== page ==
I expected to find a “normal” mid-Atlantic beach, like those I have been frequenting for the 20-some years I’ve road tripped to the coast from Virginia. Nah, not here. I was stunned by the uniqueness of the beach, namely its width and sand consistency. Fascinated, I asked Google about it. I’ll play oceanographer for 50 word, Alex… I learned that is is like this because it sits on the Atlantic’s continental shelf, where the ocean floor is shallow for miles and miles. It benefits from low wave energy and slow erosion. It’s essentially been settled since the ice age. Geography, isn’t it cool?!
Working From the Beach
But we weren’t there to sit at the beach and sip on mocktails all week. We all had work to do. Julien was on a business trip. Mallory, a former LPGA player herself who, in addition to having the primary responsibility of caring for Mads 24-7, is also working in the PGA business as a Player Representative at agency Fairwhay Management. And I had to put in my billable hours at Slalom all week.
This is our life. We make it work. We all can work, literally, from everywhere.
Perhaps this is one of the few topics we can all agree on at this very moment in time: we are all a “yes” on working remotely, works.
And that’s the power of this moment. One that in addition to continuing to help my clients invent solutions to gnarly problems, I intend to personally continue to take full advantage of. Because I am a better at work and life when I work everywhere. Here are three things it does for me:
–It betters my relationship with time. By nature, a get-away has a beginning, a middle and an end; it’s a concrete block of time that has an expiration date. Because I am so curious about the foreign place I find myself in, I manage my time better to maximize the time I have available to discover it more. This mindset gives me more balance and helps me reinforce my boundaries. I simply don’t want to stay in front of my computer screen longer than I have to, so I automatically prioritize my time to thinking and tasks that are really important. New for this trip, this mindset also gave me a boost of confidence to kindly demand from my colleagues that my time be used more sustainably (we don’t all need to be at all the Team meetings we all dread – we must do better). I wouldn’t trade even a half-hour of work for the chance to hear Madeleine’s giggles and see her face when she does. Or to ride my rental cruiser bike on the beach. Or to get ice cream with the family.
–It helps me practice empathy. Empathy is the ability to understand and share the feelings of another. For me, observing people in a different context activates the origin of this practice. I constantly wonder: What’s it like to live here? Who is this community made up of? What do people do for work here? It’s a way to put myself in someone else’s shoes and activate my imagination. It literally makes me see the world through a different lens and expand my connection to people. (I wrote about empathy last May).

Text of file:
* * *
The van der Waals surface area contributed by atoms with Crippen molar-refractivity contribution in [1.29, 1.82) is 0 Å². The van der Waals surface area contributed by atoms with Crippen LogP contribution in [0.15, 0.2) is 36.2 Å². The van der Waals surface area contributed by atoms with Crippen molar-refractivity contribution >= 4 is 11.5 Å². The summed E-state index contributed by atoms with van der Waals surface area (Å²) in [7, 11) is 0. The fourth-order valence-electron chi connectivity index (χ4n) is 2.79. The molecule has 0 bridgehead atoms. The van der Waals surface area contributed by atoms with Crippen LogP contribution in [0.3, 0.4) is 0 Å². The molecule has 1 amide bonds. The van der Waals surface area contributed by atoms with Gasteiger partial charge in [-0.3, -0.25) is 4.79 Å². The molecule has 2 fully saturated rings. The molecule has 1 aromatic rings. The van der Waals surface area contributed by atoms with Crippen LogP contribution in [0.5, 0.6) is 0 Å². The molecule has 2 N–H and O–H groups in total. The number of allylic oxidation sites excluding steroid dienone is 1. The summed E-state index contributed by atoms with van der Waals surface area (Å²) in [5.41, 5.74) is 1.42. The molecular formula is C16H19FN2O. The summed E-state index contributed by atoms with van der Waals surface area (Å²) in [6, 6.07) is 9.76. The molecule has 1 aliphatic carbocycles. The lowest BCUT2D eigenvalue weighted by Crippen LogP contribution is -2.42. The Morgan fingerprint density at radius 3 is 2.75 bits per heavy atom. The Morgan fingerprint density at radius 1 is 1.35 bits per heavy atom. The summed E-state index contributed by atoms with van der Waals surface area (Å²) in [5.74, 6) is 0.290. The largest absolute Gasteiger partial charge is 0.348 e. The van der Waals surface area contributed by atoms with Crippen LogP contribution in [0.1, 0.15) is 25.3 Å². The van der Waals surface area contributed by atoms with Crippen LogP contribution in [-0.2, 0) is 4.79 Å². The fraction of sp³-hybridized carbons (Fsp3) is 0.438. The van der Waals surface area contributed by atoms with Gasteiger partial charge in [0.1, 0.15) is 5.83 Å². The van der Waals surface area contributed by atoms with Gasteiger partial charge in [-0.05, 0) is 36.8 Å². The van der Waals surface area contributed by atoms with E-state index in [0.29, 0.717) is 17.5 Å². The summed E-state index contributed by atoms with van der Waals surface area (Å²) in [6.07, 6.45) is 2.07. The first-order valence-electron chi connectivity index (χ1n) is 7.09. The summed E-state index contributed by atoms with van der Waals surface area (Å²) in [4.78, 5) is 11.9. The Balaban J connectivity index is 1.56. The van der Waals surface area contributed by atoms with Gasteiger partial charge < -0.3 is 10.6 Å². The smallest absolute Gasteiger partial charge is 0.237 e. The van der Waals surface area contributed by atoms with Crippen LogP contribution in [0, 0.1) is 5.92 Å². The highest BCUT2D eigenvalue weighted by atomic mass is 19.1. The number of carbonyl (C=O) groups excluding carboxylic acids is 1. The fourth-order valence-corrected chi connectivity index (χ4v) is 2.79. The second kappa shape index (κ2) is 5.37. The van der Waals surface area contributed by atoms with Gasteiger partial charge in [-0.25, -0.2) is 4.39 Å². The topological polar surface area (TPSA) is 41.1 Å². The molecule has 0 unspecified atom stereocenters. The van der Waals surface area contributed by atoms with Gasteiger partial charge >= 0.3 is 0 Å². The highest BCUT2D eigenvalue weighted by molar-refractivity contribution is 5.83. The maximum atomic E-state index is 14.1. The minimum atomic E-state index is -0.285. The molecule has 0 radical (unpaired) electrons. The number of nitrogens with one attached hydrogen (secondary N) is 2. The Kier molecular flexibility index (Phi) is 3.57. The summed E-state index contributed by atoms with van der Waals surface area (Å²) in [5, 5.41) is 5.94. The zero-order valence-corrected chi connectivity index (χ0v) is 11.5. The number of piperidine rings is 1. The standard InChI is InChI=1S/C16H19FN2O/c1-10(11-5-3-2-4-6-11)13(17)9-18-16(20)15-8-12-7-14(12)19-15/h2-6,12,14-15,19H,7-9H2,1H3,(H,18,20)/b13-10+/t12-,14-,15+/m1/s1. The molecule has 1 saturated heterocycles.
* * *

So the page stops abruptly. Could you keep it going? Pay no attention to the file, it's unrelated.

–It fuels my creativity. This statement is essentially my bottom line. I put myself in new situations so I can practice stretching my mind and my adaptability skills. It is outside my routine, as I carefully curate a new day-to-day, even if temporary, that I continue to practice thinking differently.
I am all about it. That feeling.
Epilogue: What We Loved About Hilton Head
Since this is also a travel post, I gathered a quick list of what we really liked about Hilton Head.
–The beach: baby waves, biking and long walks.
–Its low-key factor: There isn’t a strip of mega-hotels and clubs along the shore. There isn’t even a boardwalk. The music we heard, during the day mostly was played live, and loudest, sure, at happy hour. But what we heard at night was the sounds of frogs; and in the morning, the songs of birds. It’s a great place for families and people who want to relax.
–Its small and quaint feeling: Yet it’s equipped for big events. It’s sophisticated enough to host a premier PGA tour event and from what I read in the local magazines, really large conferences and corporate events. But you can pretty much get around anywhere on the island on your bike.
Disclaimer: this was mid-April – we all agreed we wouldn’t want to be there in the thick of summer / tourist season.